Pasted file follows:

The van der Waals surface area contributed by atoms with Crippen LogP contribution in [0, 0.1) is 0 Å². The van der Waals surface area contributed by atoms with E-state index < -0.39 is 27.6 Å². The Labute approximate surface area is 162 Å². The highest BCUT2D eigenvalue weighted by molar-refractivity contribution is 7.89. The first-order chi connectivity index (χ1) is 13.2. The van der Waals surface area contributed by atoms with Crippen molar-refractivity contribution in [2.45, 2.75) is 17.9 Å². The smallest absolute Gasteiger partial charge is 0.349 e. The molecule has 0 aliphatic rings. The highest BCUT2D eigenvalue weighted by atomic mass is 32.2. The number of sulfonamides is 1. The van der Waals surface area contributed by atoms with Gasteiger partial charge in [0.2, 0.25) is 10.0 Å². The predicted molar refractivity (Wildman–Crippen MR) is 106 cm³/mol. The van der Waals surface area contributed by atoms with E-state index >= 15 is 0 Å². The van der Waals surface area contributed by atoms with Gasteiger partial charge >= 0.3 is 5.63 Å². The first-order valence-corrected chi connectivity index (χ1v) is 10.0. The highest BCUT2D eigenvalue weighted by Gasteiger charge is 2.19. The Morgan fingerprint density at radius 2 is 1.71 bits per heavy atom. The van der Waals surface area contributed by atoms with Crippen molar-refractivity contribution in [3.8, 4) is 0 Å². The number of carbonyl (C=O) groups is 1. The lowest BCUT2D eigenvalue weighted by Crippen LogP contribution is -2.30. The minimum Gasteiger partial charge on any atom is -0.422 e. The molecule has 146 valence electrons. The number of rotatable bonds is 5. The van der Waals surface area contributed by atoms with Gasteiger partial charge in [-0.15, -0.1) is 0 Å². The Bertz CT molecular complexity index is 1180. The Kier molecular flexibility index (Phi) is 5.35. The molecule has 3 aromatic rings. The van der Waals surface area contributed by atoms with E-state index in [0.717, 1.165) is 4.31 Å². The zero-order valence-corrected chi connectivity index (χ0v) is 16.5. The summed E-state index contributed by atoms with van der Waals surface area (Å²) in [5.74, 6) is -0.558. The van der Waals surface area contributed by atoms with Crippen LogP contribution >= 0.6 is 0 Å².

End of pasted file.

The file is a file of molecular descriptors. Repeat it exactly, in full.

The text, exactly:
The van der Waals surface area contributed by atoms with Crippen LogP contribution in [0, 0.1) is 0 Å². The van der Waals surface area contributed by atoms with E-state index < -0.39 is 27.6 Å². The Labute approximate surface area is 162 Å². The highest BCUT2D eigenvalue weighted by molar-refractivity contribution is 7.89. The first-order chi connectivity index (χ1) is 13.2. The van der Waals surface area contributed by atoms with Crippen molar-refractivity contribution in [2.45, 2.75) is 17.9 Å². The smallest absolute Gasteiger partial charge is 0.349 e. The molecule has 0 aliphatic rings. The highest BCUT2D eigenvalue weighted by atomic mass is 32.2. The number of sulfonamides is 1. The van der Waals surface area contributed by atoms with Gasteiger partial charge in [0.2, 0.25) is 10.0 Å². The predicted molar refractivity (Wildman–Crippen MR) is 106 cm³/mol. The van der Waals surface area contributed by atoms with E-state index >= 15 is 0 Å². The van der Waals surface area contributed by atoms with Gasteiger partial charge >= 0.3 is 5.63 Å². The first-order valence-corrected chi connectivity index (χ1v) is 10.0. The highest BCUT2D eigenvalue weighted by Gasteiger charge is 2.19. The Morgan fingerprint density at radius 2 is 1.71 bits per heavy atom. The van der Waals surface area contributed by atoms with Crippen molar-refractivity contribution in [3.8, 4) is 0 Å². The number of carbonyl (C=O) groups is 1. The lowest BCUT2D eigenvalue weighted by Crippen LogP contribution is -2.30. The minimum Gasteiger partial charge on any atom is -0.422 e. The molecule has 146 valence electrons. The number of rotatable bonds is 5. The van der Waals surface area contributed by atoms with Gasteiger partial charge in [-0.15, -0.1) is 0 Å². The Bertz CT molecular complexity index is 1180. The Kier molecular flexibility index (Phi) is 5.35. The molecule has 3 aromatic rings. The van der Waals surface area contributed by atoms with E-state index in [0.717, 1.165) is 4.31 Å². The zero-order valence-corrected chi connectivity index (χ0v) is 16.5. The summed E-state index contributed by atoms with van der Waals surface area (Å²) in [5.74, 6) is -0.558. The van der Waals surface area contributed by atoms with Crippen LogP contribution >= 0.6 is 0 Å².